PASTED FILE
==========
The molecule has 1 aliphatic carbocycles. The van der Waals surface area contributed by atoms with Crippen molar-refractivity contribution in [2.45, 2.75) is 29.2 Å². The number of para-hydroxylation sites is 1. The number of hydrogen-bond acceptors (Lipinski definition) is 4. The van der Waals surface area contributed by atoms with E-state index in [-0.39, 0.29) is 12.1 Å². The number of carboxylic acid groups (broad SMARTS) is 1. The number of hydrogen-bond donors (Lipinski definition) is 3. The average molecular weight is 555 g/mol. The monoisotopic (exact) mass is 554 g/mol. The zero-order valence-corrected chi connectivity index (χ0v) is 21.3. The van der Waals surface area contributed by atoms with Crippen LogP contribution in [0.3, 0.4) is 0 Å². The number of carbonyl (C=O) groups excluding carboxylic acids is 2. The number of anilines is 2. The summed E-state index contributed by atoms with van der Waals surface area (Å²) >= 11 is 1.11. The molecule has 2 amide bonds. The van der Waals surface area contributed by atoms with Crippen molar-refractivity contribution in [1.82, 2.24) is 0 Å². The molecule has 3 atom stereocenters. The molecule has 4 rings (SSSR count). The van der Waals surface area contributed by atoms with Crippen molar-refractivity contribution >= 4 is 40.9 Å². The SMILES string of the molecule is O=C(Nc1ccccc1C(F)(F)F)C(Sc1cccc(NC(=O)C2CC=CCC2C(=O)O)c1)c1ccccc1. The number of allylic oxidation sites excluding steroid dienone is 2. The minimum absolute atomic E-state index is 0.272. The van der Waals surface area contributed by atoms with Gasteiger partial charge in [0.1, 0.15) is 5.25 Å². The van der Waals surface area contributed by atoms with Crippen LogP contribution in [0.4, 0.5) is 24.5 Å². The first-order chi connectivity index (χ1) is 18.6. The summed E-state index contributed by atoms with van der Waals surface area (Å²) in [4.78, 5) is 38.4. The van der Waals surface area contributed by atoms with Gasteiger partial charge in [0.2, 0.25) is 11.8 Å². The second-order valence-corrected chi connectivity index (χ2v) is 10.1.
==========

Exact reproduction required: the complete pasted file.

The molecule has 1 aliphatic carbocycles. The van der Waals surface area contributed by atoms with Crippen molar-refractivity contribution in [2.45, 2.75) is 29.2 Å². The number of para-hydroxylation sites is 1. The number of hydrogen-bond acceptors (Lipinski definition) is 4. The van der Waals surface area contributed by atoms with E-state index in [-0.39, 0.29) is 12.1 Å². The number of carboxylic acid groups (broad SMARTS) is 1. The number of hydrogen-bond donors (Lipinski definition) is 3. The average molecular weight is 555 g/mol. The monoisotopic (exact) mass is 554 g/mol. The zero-order valence-corrected chi connectivity index (χ0v) is 21.3. The van der Waals surface area contributed by atoms with Crippen LogP contribution in [0.3, 0.4) is 0 Å². The number of carbonyl (C=O) groups excluding carboxylic acids is 2. The number of anilines is 2. The summed E-state index contributed by atoms with van der Waals surface area (Å²) >= 11 is 1.11. The molecule has 2 amide bonds. The van der Waals surface area contributed by atoms with Crippen molar-refractivity contribution in [1.82, 2.24) is 0 Å². The molecule has 3 atom stereocenters. The molecule has 4 rings (SSSR count). The van der Waals surface area contributed by atoms with Crippen molar-refractivity contribution >= 4 is 40.9 Å². The SMILES string of the molecule is O=C(Nc1ccccc1C(F)(F)F)C(Sc1cccc(NC(=O)C2CC=CCC2C(=O)O)c1)c1ccccc1. The number of allylic oxidation sites excluding steroid dienone is 2. The minimum absolute atomic E-state index is 0.272. The van der Waals surface area contributed by atoms with Gasteiger partial charge in [0.1, 0.15) is 5.25 Å². The van der Waals surface area contributed by atoms with Crippen LogP contribution in [0.4, 0.5) is 24.5 Å². The first-order chi connectivity index (χ1) is 18.6. The summed E-state index contributed by atoms with van der Waals surface area (Å²) in [4.78, 5) is 38.4. The van der Waals surface area contributed by atoms with Gasteiger partial charge in [0.2, 0.25) is 11.8 Å². The second-order valence-corrected chi connectivity index (χ2v) is 10.1.